Academic Commons

Articles

Detailed Analysis of the African Green Monkey Model of Nipah Virus Disease

Johnston, Sara C.; Briese, Thomas; Pratt, William D.; Bell, Todd M.; Shamblin, Joshua D.; Esham, Heather L.; Donnelly, Ginger C.; Johnson, Joshua C.; Hensley, Lisa E.; Lipkin, Ian W.; Honko, Anna N.

Henipaviruses are implicated in severe and frequently fatal pneumonia and encephalitis in humans. There are no approved vaccines or treatments available for human use, and testing of candidates requires the use of well-characterized animal models that mimic human disease. We performed a comprehensive and statistically-powered evaluation of the African green monkey model to define parameters critical to disease progression and the extent to which they correlate with human disease. African green monkeys were inoculated by the intratracheal route with 2.5×104 plaque forming units of the Malaysia strain of Nipah virus. Physiological data captured using telemetry implants and assessed in conjunction with clinical pathology were consistent with shock, and histopathology confirmed widespread tissue involvement associated with systemic vasculitis in animals that succumbed to acute disease. In addition, relapse encephalitis was identified in 100% of animals that survived beyond the acute disease phase. Our data suggest that disease progression in the African green monkey is comparable to the variable outcome of Nipah virus infection in humans.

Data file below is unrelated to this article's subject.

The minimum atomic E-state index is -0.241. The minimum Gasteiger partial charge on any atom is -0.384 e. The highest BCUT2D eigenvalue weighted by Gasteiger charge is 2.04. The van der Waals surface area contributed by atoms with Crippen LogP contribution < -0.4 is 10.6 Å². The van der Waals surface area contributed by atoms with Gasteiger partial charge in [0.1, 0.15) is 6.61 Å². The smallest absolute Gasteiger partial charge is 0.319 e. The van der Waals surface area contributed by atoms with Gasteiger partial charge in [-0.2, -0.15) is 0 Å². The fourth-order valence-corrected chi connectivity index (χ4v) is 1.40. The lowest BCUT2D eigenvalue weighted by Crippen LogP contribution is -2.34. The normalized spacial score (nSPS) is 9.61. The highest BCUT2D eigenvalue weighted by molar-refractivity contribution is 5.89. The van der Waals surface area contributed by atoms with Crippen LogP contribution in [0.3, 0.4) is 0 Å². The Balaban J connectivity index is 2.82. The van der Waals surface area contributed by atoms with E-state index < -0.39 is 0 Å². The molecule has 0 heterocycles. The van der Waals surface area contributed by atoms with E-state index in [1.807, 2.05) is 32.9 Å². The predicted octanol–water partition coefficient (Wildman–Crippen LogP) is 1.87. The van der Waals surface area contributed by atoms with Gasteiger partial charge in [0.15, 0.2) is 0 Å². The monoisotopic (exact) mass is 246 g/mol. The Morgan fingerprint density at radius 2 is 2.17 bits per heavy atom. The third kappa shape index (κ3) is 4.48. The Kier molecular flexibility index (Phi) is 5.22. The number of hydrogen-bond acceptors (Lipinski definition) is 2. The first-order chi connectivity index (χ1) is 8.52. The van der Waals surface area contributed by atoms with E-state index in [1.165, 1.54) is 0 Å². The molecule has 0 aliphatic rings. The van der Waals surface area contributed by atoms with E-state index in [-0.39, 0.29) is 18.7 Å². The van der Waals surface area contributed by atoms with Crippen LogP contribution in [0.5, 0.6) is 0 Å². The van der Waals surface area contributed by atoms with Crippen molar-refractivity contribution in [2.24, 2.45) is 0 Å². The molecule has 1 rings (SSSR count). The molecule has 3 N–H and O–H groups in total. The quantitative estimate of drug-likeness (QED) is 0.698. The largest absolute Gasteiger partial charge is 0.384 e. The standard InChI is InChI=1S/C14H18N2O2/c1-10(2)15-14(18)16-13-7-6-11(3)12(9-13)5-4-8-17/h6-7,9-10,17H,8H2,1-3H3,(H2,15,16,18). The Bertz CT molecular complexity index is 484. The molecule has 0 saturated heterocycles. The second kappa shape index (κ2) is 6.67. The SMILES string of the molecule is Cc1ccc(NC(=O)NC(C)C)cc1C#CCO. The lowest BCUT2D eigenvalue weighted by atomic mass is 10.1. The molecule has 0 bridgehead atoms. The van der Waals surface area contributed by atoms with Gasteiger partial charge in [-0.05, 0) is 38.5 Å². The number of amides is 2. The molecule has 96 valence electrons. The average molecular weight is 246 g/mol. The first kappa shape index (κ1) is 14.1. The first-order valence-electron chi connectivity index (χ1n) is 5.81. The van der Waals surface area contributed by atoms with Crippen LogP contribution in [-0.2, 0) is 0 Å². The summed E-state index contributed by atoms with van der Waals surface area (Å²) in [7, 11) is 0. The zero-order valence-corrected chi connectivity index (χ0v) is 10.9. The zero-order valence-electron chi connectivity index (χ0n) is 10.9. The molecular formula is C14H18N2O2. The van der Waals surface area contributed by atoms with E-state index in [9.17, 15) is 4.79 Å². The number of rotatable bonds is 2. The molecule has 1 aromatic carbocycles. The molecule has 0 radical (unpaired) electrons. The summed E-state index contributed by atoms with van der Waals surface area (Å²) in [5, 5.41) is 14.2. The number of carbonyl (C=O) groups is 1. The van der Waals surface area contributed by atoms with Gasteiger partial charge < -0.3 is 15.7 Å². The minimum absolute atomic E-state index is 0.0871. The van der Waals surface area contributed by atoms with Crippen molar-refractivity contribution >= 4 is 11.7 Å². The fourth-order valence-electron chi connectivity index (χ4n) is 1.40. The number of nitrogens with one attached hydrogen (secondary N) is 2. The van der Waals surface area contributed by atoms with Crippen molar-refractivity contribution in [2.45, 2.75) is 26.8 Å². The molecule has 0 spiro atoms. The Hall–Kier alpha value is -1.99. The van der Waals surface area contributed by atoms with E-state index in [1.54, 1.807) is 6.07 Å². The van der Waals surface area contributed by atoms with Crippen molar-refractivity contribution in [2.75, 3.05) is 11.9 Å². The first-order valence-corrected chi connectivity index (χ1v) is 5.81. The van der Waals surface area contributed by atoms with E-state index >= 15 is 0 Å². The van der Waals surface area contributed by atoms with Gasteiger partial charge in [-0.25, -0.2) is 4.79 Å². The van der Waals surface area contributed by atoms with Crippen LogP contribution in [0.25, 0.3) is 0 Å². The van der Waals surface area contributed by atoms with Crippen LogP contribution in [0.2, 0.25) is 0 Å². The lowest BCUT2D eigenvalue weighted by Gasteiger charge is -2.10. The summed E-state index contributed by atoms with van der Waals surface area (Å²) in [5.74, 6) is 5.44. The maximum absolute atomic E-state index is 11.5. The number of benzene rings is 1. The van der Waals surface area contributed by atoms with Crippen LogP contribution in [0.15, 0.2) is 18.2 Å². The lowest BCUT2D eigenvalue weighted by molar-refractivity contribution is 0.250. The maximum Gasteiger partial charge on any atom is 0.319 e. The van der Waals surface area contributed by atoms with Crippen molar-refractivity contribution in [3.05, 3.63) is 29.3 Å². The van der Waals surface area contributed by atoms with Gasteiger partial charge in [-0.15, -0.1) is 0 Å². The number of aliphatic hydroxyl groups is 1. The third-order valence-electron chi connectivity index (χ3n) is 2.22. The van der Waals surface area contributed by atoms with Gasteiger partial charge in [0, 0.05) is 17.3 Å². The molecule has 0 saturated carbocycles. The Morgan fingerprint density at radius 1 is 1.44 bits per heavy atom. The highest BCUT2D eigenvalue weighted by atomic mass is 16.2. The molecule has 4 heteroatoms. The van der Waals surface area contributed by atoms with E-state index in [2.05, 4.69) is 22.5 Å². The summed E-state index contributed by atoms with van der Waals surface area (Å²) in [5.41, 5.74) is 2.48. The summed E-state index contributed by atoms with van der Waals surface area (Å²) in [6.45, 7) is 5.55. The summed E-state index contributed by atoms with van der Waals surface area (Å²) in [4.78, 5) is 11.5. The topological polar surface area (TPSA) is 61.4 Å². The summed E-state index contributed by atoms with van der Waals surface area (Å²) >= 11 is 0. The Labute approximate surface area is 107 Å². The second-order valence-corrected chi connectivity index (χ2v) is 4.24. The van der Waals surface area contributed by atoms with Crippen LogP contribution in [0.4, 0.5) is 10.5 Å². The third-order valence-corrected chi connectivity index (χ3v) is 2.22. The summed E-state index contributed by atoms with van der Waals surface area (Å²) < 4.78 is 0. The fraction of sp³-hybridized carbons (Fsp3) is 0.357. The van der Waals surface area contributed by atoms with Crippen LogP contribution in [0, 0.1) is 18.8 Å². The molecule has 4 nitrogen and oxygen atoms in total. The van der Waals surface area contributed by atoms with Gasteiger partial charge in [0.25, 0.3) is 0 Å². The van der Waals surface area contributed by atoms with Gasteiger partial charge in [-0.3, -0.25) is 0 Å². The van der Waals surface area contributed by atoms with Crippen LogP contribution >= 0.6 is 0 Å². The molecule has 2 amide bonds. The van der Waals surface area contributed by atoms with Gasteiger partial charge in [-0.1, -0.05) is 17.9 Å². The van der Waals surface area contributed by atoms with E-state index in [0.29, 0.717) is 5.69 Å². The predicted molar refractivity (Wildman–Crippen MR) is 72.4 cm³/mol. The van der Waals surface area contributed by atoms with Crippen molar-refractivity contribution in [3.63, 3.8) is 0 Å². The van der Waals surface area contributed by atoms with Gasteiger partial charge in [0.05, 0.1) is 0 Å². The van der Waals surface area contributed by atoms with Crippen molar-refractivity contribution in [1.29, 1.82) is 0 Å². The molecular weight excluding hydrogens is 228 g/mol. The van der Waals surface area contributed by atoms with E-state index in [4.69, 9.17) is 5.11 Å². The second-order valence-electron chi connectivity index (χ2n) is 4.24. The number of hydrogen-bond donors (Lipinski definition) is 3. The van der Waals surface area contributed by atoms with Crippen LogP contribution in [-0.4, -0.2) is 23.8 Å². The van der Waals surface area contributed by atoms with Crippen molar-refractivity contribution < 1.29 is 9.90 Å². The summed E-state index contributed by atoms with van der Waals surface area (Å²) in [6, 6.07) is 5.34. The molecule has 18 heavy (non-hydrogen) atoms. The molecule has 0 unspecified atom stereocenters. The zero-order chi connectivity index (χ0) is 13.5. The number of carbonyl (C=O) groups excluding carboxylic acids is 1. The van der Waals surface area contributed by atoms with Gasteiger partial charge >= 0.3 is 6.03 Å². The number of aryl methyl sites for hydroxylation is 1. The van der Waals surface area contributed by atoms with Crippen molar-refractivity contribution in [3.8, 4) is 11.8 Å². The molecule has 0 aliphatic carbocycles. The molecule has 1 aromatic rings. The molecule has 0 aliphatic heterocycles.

Files

Also Published In

More About This Work

Academic Units
Center for Infection and Immunity
Published Here
February 2, 2016
Academic Commons provides global access to research and scholarship produced at Columbia University, Barnard College, Teachers College, Union Theological Seminary and Jewish Theological Seminary. Academic Commons is managed by the Columbia University Libraries.